Sure, we can take it at face value—Obama is merely pointing out that Massachusetts Sen. Elizabeth Warren just happens to have a great plan. Supporting evidence? Warren has a great plan.
Thing is, Obama knows darn well that anything he says will carry extra importance, it will be analyzed to death (by pieces like this one, and comments like the ones below). As noted, he is measured, cautious in his words, and methodical in his approach. He didn’t write those words for the fun of it. He doesn’t do casual fun.
Also, note that Joe Biden has a coronavirus plan. Obama didn’t endorse it. He didn’t even mention it. But he mentioned Warren’s.
Here’s my theory, and feel free to tell me how wrong I am:
Obama has nothing against Biden’s plan. It’s likely a perfectly fine plan. But Biden has the nomination sewed up. The next step is selling the Democratic ticket. And that will require several pieces to fall into place.
Remember, the vice president has one important job: to help win the presidential race. Everything else is secondary. Virginia Sen. Tim Kaine is a perfectly competent technocrat, and he would’ve made a fine vice president, but he did zero to help Hillary Clinton win her election. So first things first: help win an election.
There are three top contenders for vice president: Sen. Warren, California Sen. Kamala Harris, and Stacey Abrams, the former minority leader of the Georgia House of Representatives. All three fulfill the one litmus test that Biden has laid out: that the VP be a woman.
All three are crazy smart, charismatic, and competent.
Abrams and Harris are Black, adding much-needed diversity to the ticket. They would also help repay the political debt to the Black community, who single-handedly delivered the nomination to Biden. Warren is white.
Warren and Abrams would help unite a fractured party; Harris hails from the same wing of the party.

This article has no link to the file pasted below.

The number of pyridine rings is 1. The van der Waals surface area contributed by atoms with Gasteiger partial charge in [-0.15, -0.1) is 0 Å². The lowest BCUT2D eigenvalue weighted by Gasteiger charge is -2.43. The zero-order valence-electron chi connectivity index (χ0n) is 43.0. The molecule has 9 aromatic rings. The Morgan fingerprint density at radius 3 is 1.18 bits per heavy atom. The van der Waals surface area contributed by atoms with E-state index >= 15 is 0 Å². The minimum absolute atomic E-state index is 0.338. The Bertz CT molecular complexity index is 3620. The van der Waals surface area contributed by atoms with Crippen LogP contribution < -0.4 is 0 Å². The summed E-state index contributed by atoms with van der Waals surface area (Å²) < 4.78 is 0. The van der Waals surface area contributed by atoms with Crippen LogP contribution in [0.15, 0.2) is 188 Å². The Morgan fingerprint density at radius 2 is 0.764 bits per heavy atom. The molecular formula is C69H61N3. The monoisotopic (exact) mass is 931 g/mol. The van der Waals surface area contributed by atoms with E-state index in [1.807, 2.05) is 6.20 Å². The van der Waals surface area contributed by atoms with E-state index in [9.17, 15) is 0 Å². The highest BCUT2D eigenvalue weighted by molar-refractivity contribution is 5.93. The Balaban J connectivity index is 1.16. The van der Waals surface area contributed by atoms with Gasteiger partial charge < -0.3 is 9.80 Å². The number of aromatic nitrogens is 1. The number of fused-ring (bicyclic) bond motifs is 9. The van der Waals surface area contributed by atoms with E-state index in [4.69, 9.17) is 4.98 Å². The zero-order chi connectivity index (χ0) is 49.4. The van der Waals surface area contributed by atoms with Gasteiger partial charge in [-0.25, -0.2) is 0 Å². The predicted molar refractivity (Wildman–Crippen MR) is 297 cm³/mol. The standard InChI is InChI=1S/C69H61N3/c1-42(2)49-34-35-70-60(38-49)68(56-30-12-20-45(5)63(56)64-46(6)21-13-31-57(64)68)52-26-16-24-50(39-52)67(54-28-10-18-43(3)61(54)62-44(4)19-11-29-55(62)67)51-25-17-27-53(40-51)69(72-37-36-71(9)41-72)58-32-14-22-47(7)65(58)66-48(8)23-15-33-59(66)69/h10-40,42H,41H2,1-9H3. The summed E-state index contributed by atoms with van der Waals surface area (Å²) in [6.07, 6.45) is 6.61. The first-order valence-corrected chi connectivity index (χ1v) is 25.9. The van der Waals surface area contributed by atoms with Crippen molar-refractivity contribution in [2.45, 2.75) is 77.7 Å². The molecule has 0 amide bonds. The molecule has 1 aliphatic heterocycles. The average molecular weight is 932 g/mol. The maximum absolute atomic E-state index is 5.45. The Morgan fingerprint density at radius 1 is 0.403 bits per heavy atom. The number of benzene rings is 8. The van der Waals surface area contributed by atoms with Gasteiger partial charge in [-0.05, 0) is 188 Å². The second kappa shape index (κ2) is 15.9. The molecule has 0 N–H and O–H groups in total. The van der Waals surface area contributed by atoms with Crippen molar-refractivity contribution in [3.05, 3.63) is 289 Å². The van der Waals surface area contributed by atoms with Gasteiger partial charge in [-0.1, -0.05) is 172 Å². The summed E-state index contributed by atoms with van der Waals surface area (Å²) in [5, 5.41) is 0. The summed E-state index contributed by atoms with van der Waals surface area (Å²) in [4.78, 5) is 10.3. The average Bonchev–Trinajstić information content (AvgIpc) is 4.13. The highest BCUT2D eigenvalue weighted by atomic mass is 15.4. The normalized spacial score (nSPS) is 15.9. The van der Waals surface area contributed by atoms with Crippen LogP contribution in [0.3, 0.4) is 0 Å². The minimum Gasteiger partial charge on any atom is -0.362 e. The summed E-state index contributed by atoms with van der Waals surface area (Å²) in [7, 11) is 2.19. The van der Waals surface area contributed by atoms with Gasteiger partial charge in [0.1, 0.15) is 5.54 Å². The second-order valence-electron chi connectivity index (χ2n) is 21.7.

Warren and Harris have won big statewide political campaigns. Abrams has not. Of course, Warren and Harris both represent two of the most Democratic states in the country. Abrams came within the margin of voter fraud from winning the Georgia governor’s race in 2018. And Georgia is a swing state. California and Massachusetts are not.
Abrams doesn’t have as much “experience” as the other two, for whatever that’s worth. But I’m not sure what experience is needed here beyond “motivate people to the polls,” and Abrams has certainly delivered. Beyond that, her intelligence and competence are unquestionable.
Warren is 70. Abrams is 46 (!!!). Harris is 55. Some people think age matters, particularly since Joe Biden is 77. While Abrams’ youth is kinda exciting, I won’t lie, I also don’t see the problem with Warren’s age. That age brings the breadth of experience and knowledge that single-handedly provided more substance to the presidential campaign than all other candidates combined. She certainly doesn’t project as “old.” And really, there’re always backups in case the horrible happens to either Biden or the VP, whoever it might be. That’s the whole point of presidential succession (and we’re not losing the House, so Nancy Pelosi is always the backup-backup in a nightmare scenario).
My point? All three would be amazing. All three are qualified. All three would bring something to the ticket that the others won’t. There isn’t a right or wrong answer. We win with all three.
That Obama tweet didn’t arrive in a vacuum. If the goal is to allow Biden to pick a white woman as his second, having the first Black president lay some groundwork could be incredibly helpful.
The theory goes like this: Biden already runs strong with the Black community. Obama would have his back. But Biden is still weak with the party’s progressive wing. Hillary Clinton did a poor job of uniting the party in 2016, and that decreased turnout cost her. Biden can’t afford to make the same mistake. And no qualified woman has more credibility with the party’s progressive wing than Warren. Picking her would bring together all but the most ornery and irredeemable Sanders supporters.
Check this out:
Former Labor Secretary Robert Reich has been an energetic supporter of Bernie Sanders this presidential cycle. His economic chops are second to few (if any), and would certainly be part of any dream cabinet.
Reich is slowly bringing his Bernie-supporting fans (a huge chunk of his 835,000 Twitter followers) along. Note the “if [Biden] gets the nomination” line. He knows full well Biden is the nominee. But he understands the importance of party unity, just like Obama understands the importance of party unity.
It’s clear that Warren makes that happen faster and more easily than any other option. And that’s why these voices are speaking up.